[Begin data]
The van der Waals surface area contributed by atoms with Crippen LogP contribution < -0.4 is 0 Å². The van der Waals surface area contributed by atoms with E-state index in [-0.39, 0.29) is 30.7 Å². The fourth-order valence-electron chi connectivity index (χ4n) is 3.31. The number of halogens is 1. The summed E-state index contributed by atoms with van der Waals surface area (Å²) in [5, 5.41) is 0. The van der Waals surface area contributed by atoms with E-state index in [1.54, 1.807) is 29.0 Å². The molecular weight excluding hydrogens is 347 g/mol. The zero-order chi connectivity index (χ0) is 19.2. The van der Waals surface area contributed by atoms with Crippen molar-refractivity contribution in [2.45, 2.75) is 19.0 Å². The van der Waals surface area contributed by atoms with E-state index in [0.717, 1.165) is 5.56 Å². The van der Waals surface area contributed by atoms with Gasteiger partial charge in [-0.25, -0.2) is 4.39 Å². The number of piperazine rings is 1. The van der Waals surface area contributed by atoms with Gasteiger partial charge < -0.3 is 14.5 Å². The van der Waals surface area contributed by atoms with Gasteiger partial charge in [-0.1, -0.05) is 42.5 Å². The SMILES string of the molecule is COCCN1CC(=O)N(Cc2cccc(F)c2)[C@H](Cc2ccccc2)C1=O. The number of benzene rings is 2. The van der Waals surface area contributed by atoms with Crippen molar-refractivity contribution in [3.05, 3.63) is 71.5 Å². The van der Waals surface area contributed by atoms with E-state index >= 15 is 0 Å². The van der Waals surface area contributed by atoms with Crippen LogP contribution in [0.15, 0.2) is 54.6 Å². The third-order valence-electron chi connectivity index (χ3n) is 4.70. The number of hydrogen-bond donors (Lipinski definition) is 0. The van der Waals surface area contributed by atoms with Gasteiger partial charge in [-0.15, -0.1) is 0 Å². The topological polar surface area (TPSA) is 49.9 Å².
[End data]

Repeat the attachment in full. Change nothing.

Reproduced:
The van der Waals surface area contributed by atoms with Crippen LogP contribution < -0.4 is 0 Å². The van der Waals surface area contributed by atoms with E-state index in [-0.39, 0.29) is 30.7 Å². The fourth-order valence-electron chi connectivity index (χ4n) is 3.31. The number of halogens is 1. The summed E-state index contributed by atoms with van der Waals surface area (Å²) in [5, 5.41) is 0. The van der Waals surface area contributed by atoms with E-state index in [1.54, 1.807) is 29.0 Å². The molecular weight excluding hydrogens is 347 g/mol. The zero-order chi connectivity index (χ0) is 19.2. The van der Waals surface area contributed by atoms with Crippen molar-refractivity contribution in [2.45, 2.75) is 19.0 Å². The van der Waals surface area contributed by atoms with E-state index in [0.717, 1.165) is 5.56 Å². The van der Waals surface area contributed by atoms with Gasteiger partial charge in [-0.25, -0.2) is 4.39 Å². The number of piperazine rings is 1. The van der Waals surface area contributed by atoms with Gasteiger partial charge < -0.3 is 14.5 Å². The van der Waals surface area contributed by atoms with Gasteiger partial charge in [-0.1, -0.05) is 42.5 Å². The SMILES string of the molecule is COCCN1CC(=O)N(Cc2cccc(F)c2)[C@H](Cc2ccccc2)C1=O. The number of benzene rings is 2. The van der Waals surface area contributed by atoms with Crippen molar-refractivity contribution in [3.05, 3.63) is 71.5 Å². The van der Waals surface area contributed by atoms with E-state index >= 15 is 0 Å². The van der Waals surface area contributed by atoms with Crippen LogP contribution in [0.15, 0.2) is 54.6 Å². The third-order valence-electron chi connectivity index (χ3n) is 4.70. The number of hydrogen-bond donors (Lipinski definition) is 0. The van der Waals surface area contributed by atoms with Gasteiger partial charge in [-0.15, -0.1) is 0 Å². The topological polar surface area (TPSA) is 49.9 Å².